Suddenly, everything became dark, and Delia heard a sound—a muffled explosion. And moments later, Colectiv was packed with noxious smoke. “I tried to breathe and felt the air burning me inside,” says Delia with a heavy hand on her chest. Authorities later discovered that as the club became engulfed in flames, parts of the ceiling fell on the ground, spreading the thick, black smoke.
Fortunately, Delia managed to get out of the building, but quickly realized the back of her head was on fire. Instinctively, she used her hand to put out the flames, which resulted in minor burns that were later treated at the hospital.
Meanwhile, Delia’s husband and son were still in the burning building—sheltering in the cloakroom, breathing in to the fabric of the coats. Vlad kept his face covered, per his father’s instructions, and waited for an opportunity to escape.
“I was completely focused on listening to my dad’s instructions because he was the only way that I was getting out of the club alive,” says Vlad. “The only question that I remember posing to myself and then to my dad was, ‘Are we going to die?'”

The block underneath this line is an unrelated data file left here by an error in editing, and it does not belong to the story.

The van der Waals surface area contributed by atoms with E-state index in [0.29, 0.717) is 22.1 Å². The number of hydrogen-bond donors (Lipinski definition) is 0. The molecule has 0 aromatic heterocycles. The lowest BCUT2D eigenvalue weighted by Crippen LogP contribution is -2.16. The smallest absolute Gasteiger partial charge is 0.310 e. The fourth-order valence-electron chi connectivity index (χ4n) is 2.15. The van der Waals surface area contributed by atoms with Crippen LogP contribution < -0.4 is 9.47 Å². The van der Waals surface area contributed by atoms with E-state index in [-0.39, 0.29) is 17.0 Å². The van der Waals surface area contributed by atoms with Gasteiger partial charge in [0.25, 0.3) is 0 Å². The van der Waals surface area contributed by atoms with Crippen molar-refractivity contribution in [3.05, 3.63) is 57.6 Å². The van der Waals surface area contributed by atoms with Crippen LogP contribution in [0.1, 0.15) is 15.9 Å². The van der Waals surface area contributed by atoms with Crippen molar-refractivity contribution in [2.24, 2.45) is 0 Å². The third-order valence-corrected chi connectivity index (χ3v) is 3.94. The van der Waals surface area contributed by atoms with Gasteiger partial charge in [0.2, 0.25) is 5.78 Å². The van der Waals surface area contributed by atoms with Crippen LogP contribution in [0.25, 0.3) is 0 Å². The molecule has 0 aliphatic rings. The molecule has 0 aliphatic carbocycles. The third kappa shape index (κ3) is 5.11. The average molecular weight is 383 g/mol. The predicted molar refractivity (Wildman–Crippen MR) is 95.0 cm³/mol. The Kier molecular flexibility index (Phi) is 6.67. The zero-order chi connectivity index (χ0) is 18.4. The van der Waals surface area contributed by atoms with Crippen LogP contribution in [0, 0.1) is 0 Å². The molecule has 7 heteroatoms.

When the time came, Vlad’s father pushed him out of the cloakroom, over a “mountain of people formed at the entrance, falling on top of one another.”
Delia stood outside, peering into the gloom, looking for her husband and son. She watched, helplessly, as people ran for their lives. “I saw a boy in a t-shirt with only the collar and hems remained…another young man’s blue jeans were on fire,” Delia remembers. She did what she could to help, but “All I wanted was to find my husband and son,” she says.
After frantically searching for her family, Delia found them covered in smoke and gasping for air at the main entrance. Thankful to have made it out alive, but concerned for Vlad’s wellbeing, they got in the car and drove to the hospital.
Delia’s husband and son remained at the hospital overnight for observation, and Delia went home alone. She felt lucky to have survived, but devastated for the 27 who didn’t.
Before going to bed, she wrote a Facebook post updating friends and family. And when she awoke, there were hundreds of comments—many criticizing her decision to take her son to the concert, as well as her affinity for rock and metal music. “You’re a satanist” read too many of the comments, while others said they’ll call Child Protection Services. “This was the worst part for me,” recalls Delia.
In an attempt to gain control of the situation, Delia wrote another post describing Vlad’s passion for music, the main reason they attended the concert. “I felt compelled to explain why we were there,” she says, feeling that she was being blamed for what happened. “Our country needs a different mindset,” she points out.